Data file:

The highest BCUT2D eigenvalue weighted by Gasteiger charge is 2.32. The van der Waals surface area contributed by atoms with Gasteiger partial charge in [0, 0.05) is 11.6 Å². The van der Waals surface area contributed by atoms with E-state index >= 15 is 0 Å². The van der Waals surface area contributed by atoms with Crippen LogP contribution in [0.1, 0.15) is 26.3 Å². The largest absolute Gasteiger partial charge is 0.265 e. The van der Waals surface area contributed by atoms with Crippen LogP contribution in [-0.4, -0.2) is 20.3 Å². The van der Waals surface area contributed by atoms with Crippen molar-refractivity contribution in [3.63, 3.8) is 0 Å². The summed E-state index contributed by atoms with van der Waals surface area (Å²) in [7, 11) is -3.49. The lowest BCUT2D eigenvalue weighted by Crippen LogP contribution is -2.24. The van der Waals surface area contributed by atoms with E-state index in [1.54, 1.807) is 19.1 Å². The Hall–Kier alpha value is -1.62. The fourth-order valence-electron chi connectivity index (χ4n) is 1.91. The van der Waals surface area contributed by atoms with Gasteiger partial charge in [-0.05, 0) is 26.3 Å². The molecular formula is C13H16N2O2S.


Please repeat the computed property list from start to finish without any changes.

The highest BCUT2D eigenvalue weighted by Gasteiger charge is 2.32. The van der Waals surface area contributed by atoms with Gasteiger partial charge in [0, 0.05) is 11.6 Å². The van der Waals surface area contributed by atoms with E-state index >= 15 is 0 Å². The van der Waals surface area contributed by atoms with Crippen LogP contribution in [0.1, 0.15) is 26.3 Å². The largest absolute Gasteiger partial charge is 0.265 e. The van der Waals surface area contributed by atoms with Crippen LogP contribution in [-0.4, -0.2) is 20.3 Å². The van der Waals surface area contributed by atoms with Crippen molar-refractivity contribution in [3.63, 3.8) is 0 Å². The summed E-state index contributed by atoms with van der Waals surface area (Å²) in [7, 11) is -3.49. The lowest BCUT2D eigenvalue weighted by Crippen LogP contribution is -2.24. The van der Waals surface area contributed by atoms with E-state index in [1.54, 1.807) is 19.1 Å². The Hall–Kier alpha value is -1.62. The fourth-order valence-electron chi connectivity index (χ4n) is 1.91. The van der Waals surface area contributed by atoms with Gasteiger partial charge in [-0.05, 0) is 26.3 Å². The molecular formula is C13H16N2O2S.